The most popular flags of Texas, The Gonzales "Come and Take It" Flag, the legendary "Zavala Flag", the "Alamo Flag", and our current "Lone Star Flag" are but a few of the many flags that have flown over Texas. But there is one in particular that most are not aware of, "The Bloody Arm" Flag of Goliad.
One week after the first shot was fired during the Texas Revolution in Gonzales, Texas, George Collinsworth, and Ben Milam, with their fellow Texans, captured the important Mexican fortress at Goliad, a small town approximately 2 hours Southeast of San Antonio. In Spanish, these Mexican forts were called presidios. They were originally built by the Spanish Empire to protect nearby settlements or missionary outposts.
Before elected delegates throughout Texas met at Washington on the Brazos and voted to break from Mexico, nearly 100 settlers at Goliad expressed similar sentiments by signing their own declaration of independence.
The first Texan Declaration of Independence from Mexico was signed on the altar of Our Lady of Loreto Chapel at Presidio La Bahia in Goliad, Texas.
As the document was signed, a flag designed by Captain Phillip Dimmitt was raised over the presidio. It was a solid white flag with a bloody severed arm holding a sword.
The flag symbolized the Texans’ willingness to face any sacrifice to win their freedom.
The Goliad Massacre
After the fall of the Alamo, Col. James Fannin and approximately 400 Texian volunteers found themselves imprisoned at Goliad after being beaten and captured nine miles away by General Urrea at the Battle of Coleto. On the morning of March 27, 1836, the captured Texians were divided into three groups. Some were told they were going home while some that they were going out to gather firewood. After they were marched outside, Mexican officers gave a signal and they were all executed. 342 unarmed men were massacred that day in Goliad.
Meanwhile, Col. Fannin and other Texian wounded were then shot inside the walls of the presidio at Goliad.
Sadly, the bodies of the slain Texians were piled outside and left to rot from March 27 to June 3, 1836. Fortunately, General Rusk and his company found the bodies and honored the fallen men by burying them one block behind the Presidio in Goliad.
The presidio at Goliad, established in 1749, was one of the most important military positions in the Mexican province of Texas and has been meticulously preserved. Visitors there today get the truest feel for life in early Texas.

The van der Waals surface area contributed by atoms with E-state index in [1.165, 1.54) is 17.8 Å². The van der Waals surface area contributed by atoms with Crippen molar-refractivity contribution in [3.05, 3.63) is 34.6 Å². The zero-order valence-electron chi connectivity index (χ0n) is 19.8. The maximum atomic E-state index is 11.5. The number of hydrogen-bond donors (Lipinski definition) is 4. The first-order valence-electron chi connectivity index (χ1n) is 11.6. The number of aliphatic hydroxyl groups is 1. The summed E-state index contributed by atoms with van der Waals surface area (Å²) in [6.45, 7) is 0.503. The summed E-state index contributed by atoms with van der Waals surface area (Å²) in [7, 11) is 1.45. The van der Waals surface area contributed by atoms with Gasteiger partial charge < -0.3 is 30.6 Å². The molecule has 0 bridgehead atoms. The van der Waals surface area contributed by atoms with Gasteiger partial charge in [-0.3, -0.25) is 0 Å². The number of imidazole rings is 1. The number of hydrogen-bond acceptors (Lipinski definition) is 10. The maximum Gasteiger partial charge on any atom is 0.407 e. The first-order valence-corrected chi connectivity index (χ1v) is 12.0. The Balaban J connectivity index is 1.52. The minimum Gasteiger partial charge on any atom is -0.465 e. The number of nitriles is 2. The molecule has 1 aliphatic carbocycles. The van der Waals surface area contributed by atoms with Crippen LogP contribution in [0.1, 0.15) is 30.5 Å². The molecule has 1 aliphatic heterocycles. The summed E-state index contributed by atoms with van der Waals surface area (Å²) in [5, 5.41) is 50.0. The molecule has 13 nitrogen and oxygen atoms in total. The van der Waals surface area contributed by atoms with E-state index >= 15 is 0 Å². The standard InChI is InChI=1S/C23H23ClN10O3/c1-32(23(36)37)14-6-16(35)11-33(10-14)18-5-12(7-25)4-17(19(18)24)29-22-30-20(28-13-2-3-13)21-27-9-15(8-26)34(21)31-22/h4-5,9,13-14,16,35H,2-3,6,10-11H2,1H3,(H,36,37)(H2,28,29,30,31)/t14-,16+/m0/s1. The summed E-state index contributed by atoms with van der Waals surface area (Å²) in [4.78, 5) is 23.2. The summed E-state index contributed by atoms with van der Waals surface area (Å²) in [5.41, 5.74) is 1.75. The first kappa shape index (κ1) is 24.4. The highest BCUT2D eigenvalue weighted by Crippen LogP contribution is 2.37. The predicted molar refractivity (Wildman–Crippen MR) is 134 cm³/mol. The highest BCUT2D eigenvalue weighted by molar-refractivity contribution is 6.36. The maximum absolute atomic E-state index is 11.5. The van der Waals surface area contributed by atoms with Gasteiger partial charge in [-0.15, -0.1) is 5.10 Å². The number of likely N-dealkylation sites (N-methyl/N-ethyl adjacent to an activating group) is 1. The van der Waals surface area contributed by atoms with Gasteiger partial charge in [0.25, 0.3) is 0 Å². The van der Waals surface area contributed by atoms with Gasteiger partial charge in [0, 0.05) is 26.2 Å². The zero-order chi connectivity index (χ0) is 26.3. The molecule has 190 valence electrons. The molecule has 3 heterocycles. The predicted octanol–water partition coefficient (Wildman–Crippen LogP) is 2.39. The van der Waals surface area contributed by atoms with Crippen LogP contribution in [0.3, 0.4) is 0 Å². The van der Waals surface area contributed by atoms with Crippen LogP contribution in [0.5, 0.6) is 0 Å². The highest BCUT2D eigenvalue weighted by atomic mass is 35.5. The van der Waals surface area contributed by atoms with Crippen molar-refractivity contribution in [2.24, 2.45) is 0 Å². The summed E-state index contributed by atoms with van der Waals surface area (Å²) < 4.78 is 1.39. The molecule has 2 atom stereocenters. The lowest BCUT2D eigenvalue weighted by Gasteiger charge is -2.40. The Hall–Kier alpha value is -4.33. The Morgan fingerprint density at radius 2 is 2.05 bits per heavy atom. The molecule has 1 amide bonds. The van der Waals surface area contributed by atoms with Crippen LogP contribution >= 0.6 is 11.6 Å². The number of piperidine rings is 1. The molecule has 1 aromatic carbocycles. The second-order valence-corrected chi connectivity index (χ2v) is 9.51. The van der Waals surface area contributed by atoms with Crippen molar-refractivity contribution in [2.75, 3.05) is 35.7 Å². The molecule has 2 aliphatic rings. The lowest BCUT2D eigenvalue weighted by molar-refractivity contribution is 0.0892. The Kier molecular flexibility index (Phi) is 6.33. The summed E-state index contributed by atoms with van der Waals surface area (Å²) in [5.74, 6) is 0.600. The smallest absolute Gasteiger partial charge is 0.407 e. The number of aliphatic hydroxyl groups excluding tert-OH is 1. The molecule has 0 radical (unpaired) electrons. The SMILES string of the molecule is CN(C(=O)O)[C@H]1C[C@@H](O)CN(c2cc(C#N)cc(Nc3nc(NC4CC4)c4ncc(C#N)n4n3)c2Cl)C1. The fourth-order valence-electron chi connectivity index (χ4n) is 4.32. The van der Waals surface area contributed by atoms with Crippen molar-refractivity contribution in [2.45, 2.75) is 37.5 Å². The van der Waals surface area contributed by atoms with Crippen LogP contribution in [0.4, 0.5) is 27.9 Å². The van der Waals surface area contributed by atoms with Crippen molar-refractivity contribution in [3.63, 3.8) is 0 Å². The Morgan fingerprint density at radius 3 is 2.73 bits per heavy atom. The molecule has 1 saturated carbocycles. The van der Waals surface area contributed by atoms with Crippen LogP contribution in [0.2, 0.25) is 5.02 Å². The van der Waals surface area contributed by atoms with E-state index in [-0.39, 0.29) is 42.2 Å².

The massacre at Goliad is memorialized in Section 34 of Walt Whitman's famed poem, "Song of Myself" :
Now I tell what I knew in Texas in my early youth, (I tell not the fall of Alamo, Not one escaped to tell the fall of Alamo, The hundred and fifty are dumb yet at Alamo,) 'Tis the tale of the murder in cold blood of four hundred and twelve young men.
Retreating they had form'd in a hollow square with their baggage for breastworks, Nine hundred lives out of the surrounding enemy's, nine times their number, was the price they took in advance, Their colonel was wounded and their ammunition gone, They treated for an honorable capitulation, receiv'd writing and seal, gave up their arms and march'd back prisoners of war.
They were the glory of the race of rangers, Matchless with horse, rifle, song, supper, courtship, Large, turbulent, generous, handsome, proud, and affectionate, Bearded, sunburnt, drest in the free costume of hunters, Not a single one over thirty years of age.
The second First-day morning they were brought out in squads and massacred, it was beautiful early summer, The work commenced about five o'clock and was over by eight.
None obey'd the command to kneel, Some made a mad and helpless rush, some stood stark and straight, A few fell at once, shot in the temple or heart, the living and dead lay together, The maim'd and mangled dug in the dirt, the new-comers saw them there, Some half-kill'd attempted to crawl away, These were despatch'd with bayonets or batter'd with the blunts of muskets, A youth not seventeen years old seiz'd his assassin till two more came to release him, The three were all torn and cover'd with the boy's blood.
At eleven o'clock began the burning of the bodies; That is the tale of the murder of the four hundred and twelve young men.
What The Blood Arm Flag Means To Me
The history and symbolism behind the Goliad Bloody Arm flag, has provided me with an inspiring insight into the steadfast beliefs that early Texans portrayed in times of struggle. They were men who were willing to sacrifice everything for their right to freedom.
This idea of protecting and preserving mine and my neighbor's God-given right to freedom really stuck with me as I studied this historic massacre in light of our current world events. As these early Texan warriors did on the day of battle, we too should be willing to sacrifice all of our belongings to protect and preserve the things we truly believe in.
Would you sacrifice everything you are to protect your morals, values, and the ones you love? It is only when you can selflessly answer that question that you become a true "warrior". The good news? You don't have to be a physical solider in the heat of battle to uphold this precious concept. Your daily life will provide plenty of opportunities to practice being a "warrior", mentally, spiritually, and emotionally.
Ultimately, I believe the flag of Goliad is a powerful symbol what it looks like to be a true warrior: A man who is willing to sacrifice everything to protect his fellow countryman and their collective right to true freedom. It is for this solid purpose that the Goliad flag has become another one of my favorite symbols of Texas.
To help show others how you feel about the sacrifices you are willing to give for your freedoms and beliefs, check out our latest line of Goliad Gear!